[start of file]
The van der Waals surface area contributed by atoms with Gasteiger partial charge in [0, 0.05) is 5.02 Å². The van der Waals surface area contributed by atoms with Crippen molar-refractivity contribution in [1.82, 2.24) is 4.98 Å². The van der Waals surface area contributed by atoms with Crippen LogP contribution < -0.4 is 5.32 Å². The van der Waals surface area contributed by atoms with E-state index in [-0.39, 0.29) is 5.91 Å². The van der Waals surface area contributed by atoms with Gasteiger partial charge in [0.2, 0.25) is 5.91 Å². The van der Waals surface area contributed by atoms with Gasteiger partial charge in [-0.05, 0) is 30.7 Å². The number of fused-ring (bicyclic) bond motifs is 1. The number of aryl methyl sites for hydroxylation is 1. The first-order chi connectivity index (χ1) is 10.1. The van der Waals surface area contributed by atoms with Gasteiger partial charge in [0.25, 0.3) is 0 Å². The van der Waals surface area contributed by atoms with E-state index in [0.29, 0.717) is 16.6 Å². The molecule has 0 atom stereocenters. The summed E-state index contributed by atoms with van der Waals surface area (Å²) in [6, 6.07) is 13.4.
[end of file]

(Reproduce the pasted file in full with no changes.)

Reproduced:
The van der Waals surface area contributed by atoms with Gasteiger partial charge in [0, 0.05) is 5.02 Å². The van der Waals surface area contributed by atoms with Crippen molar-refractivity contribution in [1.82, 2.24) is 4.98 Å². The van der Waals surface area contributed by atoms with Crippen LogP contribution < -0.4 is 5.32 Å². The van der Waals surface area contributed by atoms with E-state index in [-0.39, 0.29) is 5.91 Å². The van der Waals surface area contributed by atoms with Gasteiger partial charge in [0.2, 0.25) is 5.91 Å². The van der Waals surface area contributed by atoms with Gasteiger partial charge in [-0.05, 0) is 30.7 Å². The number of fused-ring (bicyclic) bond motifs is 1. The number of aryl methyl sites for hydroxylation is 1. The first-order chi connectivity index (χ1) is 10.1. The van der Waals surface area contributed by atoms with Gasteiger partial charge in [0.25, 0.3) is 0 Å². The van der Waals surface area contributed by atoms with E-state index in [0.29, 0.717) is 16.6 Å². The molecule has 0 atom stereocenters. The summed E-state index contributed by atoms with van der Waals surface area (Å²) in [6, 6.07) is 13.4.